Profile Manager

As you should by now know, profiles are at the heart of the controller's design and are key to its flexibility. If you've arrived here without that background then I suggest you look here and here before proceeding.

The Profile Manager is a Windows application, written in Delphi XE7 that creates profile files automatically from information provided by the user. It lets the user design a physical layout for his controller and then allocate logical controls and functions to the physical controls. It also lets the user set up the controller characteristics such as number of controls, names, value limits and so on.

Once the user has finished designing his controller, the Profile Manager creates the profile file. This can conveniently be created directly in the controller's own profile folder, making it instantly available to the controller for testing. For any given physical controller layout there can be any number of profiles defining any logical layout the user may require.

The Profile Manager uses the profile file as its own input, thereby completing the design loop.

Starting Profile Manager

When profile Manager is run you will see a screen like this:


By clicking on Open profile... you can load the profile you wish to edit:


This screen shows the layout of the various physical controls on your controller. By holding down the Ctrl key and left clicking/dragging, you can move the physical control around on the panel. You can resize the panel as required. This is a great way of experimenting with different physical layouts.

You can also mouse over any control to see what its current logical configuration is:


Editing control functions

By right clicking on a control you can edit the logical function(s) that this control performs:


A form pops up with drop-down menus offering all the options available for the control. This is the key function of the profile: mapping logical control functions to physical controls.

Configuration

Each of the controls has configuration options that will be specific to this controller. Clicking on the Configuration button opens up a whole new world of things to play with!




The switch configuration tab defines what switches exist on this controller and what sort of switch each is. There are two types: Switch and Encoder. The encoder switch type is for encoders with a built in push-switch. This type is dealt with slightly differently in the controller software.


The Encoders/LCD tab defines what encoders are present, whether they have the push-button switch mentioned above and if so what physical switch number it is. You can also define whether this controller has an LCD display.


The Slices/VFOs tab has many important options. Firstly it permits definition of the slices that are available and those that are used by this particular controller. For example, a Flex 6500 has four slices but only two of them are used by the controller.

Two physical VFOs are defined, 0 and 1. The A/B drop-down is used to map the logical VFO, A or B, to the physical VFO. The Exists checkbox lets us define whether this physical VFO exists on the controller. Note particularly that a VFO can exist but not have its own unique physical encoder. This is the equivalent of a single VFO knob radio that has two VFOs. The Own Encoder checkbox for the second VFO is left unchecked in this case. Next we define the slice that this VFO controls and give it a name and colour that is used for text and graphics associated with that VFO. The Tune rate drop-down lets you set the encoder step division ratio and is used to set the initial VFO tuning rate.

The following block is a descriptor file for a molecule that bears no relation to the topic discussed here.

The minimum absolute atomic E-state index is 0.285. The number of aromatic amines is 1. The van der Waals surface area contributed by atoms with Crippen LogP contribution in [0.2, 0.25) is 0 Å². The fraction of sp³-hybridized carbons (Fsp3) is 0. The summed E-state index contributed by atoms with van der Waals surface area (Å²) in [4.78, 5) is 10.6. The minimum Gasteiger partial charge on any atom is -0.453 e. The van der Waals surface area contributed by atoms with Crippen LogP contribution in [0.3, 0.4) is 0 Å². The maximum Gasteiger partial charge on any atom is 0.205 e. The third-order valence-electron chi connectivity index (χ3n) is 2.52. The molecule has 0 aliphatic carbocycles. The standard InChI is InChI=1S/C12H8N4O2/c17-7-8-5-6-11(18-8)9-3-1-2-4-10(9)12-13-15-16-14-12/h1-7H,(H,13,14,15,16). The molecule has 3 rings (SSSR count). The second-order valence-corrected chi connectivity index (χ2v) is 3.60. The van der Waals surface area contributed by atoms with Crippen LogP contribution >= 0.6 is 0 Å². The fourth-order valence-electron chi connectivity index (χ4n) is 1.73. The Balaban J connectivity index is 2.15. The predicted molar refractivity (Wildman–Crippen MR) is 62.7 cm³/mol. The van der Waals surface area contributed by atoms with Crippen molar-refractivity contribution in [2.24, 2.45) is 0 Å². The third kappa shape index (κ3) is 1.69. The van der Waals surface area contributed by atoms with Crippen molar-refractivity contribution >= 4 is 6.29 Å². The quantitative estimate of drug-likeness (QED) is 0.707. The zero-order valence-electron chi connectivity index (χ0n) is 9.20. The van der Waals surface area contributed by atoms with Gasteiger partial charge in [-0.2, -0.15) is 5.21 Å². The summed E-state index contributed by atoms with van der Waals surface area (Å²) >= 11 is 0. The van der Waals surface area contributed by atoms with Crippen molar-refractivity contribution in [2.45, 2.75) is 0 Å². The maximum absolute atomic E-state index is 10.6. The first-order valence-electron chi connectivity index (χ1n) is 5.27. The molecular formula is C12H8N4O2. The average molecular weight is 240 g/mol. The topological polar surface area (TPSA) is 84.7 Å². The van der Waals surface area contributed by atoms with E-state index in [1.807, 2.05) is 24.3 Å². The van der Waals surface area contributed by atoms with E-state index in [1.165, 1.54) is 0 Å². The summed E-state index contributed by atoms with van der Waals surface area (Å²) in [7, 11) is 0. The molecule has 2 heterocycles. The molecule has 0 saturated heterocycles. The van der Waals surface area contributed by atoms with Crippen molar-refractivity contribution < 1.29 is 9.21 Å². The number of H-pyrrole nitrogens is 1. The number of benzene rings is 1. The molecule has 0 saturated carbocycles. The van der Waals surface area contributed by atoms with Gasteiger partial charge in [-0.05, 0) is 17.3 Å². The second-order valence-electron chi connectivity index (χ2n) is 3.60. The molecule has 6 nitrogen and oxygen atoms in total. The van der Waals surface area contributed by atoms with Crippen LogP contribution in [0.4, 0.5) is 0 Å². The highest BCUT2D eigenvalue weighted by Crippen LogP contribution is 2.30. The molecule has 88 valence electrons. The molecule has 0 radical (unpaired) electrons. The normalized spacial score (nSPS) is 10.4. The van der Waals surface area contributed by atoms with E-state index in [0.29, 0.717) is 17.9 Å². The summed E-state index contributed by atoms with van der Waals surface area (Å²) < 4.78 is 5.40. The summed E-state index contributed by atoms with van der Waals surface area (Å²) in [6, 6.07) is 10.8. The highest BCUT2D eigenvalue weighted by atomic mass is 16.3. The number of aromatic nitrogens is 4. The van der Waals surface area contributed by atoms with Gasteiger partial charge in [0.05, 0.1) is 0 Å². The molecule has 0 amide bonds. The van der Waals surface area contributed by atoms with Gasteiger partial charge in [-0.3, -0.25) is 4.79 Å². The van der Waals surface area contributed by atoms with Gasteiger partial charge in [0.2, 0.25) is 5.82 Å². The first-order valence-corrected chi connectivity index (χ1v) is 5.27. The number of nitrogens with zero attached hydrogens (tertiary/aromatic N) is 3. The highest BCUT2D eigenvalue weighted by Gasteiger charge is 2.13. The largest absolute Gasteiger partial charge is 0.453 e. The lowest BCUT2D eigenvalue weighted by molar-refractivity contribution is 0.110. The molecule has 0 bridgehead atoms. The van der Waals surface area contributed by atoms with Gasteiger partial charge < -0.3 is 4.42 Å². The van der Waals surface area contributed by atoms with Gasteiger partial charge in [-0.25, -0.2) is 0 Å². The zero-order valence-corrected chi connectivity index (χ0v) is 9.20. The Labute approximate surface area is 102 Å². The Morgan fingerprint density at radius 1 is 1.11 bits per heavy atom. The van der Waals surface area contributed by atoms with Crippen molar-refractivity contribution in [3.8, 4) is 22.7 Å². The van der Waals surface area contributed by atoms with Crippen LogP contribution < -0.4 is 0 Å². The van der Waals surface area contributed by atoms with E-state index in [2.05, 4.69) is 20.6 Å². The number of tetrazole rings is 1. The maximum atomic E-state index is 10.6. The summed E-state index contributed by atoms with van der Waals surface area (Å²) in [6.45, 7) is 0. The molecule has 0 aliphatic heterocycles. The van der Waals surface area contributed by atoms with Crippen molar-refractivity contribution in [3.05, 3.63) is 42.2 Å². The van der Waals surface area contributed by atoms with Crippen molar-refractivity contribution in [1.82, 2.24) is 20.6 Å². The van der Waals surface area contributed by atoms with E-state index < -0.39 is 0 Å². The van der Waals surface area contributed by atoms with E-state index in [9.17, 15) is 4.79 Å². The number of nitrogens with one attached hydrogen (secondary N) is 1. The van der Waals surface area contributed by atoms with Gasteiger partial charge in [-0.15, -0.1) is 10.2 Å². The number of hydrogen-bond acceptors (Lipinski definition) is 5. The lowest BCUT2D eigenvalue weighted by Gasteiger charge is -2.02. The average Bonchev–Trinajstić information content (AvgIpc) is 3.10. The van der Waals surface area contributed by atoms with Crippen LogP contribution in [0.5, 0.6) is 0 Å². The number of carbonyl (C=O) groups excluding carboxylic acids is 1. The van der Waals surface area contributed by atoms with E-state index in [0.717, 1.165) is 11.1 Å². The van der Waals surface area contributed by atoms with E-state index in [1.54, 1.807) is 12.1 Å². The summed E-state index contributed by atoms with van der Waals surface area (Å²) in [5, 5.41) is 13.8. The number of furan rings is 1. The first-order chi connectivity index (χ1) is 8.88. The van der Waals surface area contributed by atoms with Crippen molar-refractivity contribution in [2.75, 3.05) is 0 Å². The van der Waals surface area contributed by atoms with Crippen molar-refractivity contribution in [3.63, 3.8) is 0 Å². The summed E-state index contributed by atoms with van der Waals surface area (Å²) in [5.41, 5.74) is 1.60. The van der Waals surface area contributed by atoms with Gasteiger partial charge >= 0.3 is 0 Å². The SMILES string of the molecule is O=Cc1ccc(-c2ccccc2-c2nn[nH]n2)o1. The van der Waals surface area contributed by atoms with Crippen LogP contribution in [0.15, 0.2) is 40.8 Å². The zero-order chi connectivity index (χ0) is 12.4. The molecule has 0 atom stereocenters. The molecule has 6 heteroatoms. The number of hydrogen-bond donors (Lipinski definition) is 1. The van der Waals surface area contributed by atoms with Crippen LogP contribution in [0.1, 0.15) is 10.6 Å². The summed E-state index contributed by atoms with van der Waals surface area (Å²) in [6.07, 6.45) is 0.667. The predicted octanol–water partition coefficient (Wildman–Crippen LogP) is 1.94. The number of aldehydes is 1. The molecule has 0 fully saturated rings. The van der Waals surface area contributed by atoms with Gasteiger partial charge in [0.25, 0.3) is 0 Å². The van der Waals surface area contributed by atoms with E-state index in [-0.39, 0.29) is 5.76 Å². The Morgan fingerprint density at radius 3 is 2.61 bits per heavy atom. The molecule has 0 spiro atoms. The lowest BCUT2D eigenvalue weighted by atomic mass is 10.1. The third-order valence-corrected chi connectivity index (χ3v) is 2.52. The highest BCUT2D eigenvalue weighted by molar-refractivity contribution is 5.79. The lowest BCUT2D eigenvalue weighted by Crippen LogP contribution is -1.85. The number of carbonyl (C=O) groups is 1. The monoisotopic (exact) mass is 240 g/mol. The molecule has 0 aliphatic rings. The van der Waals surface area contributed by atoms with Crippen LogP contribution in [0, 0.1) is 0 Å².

Finally we come to the encoder control functions. There are some 45 control functions that can have a controller associated with them No controller will ever need all of them! Here you can edit existing controls, define new ones and delete any that are no longer required. Just because a control is defined does not mean that it is used, or that it has to be used.

A list of existing controls is shown on the left. By clicking on a control, its parameters are shown on the right and you can edit them as required.
  • Name is any convenient short descriptive text that describes what the control does. Spaces are not permitted in this name.
  • The Function drop-down permits this control to be mapped to one of the Flex Radio's control functions. Not all Flex functions are implemented - if it's not in the list it's not been implemented yet.
  • The VFO drop-down identifies the VFO with which this control is associated, if any. Some controls, e.g. TX power, are not VFO specific. Select N/A. Other controls may be shared between the VFOs, selected by the swSelectVFOControl switch function. In this case, use the Selected VFO setting.
  • Step, Max value and Min value let you set the range of the control and how much it changes for each step of the encoder.
  • Units is a short text field that will be appended to the control's status messages when changed.

Saving your profile

Once you've done all the configuration and assigned control functions to the physical controls you are all set. You can save the profile using its original name or give it a new name if you have created a variant that you want to make separately available to the controller. It's now just a case of loading that profile into the controller for all the changes to take place.

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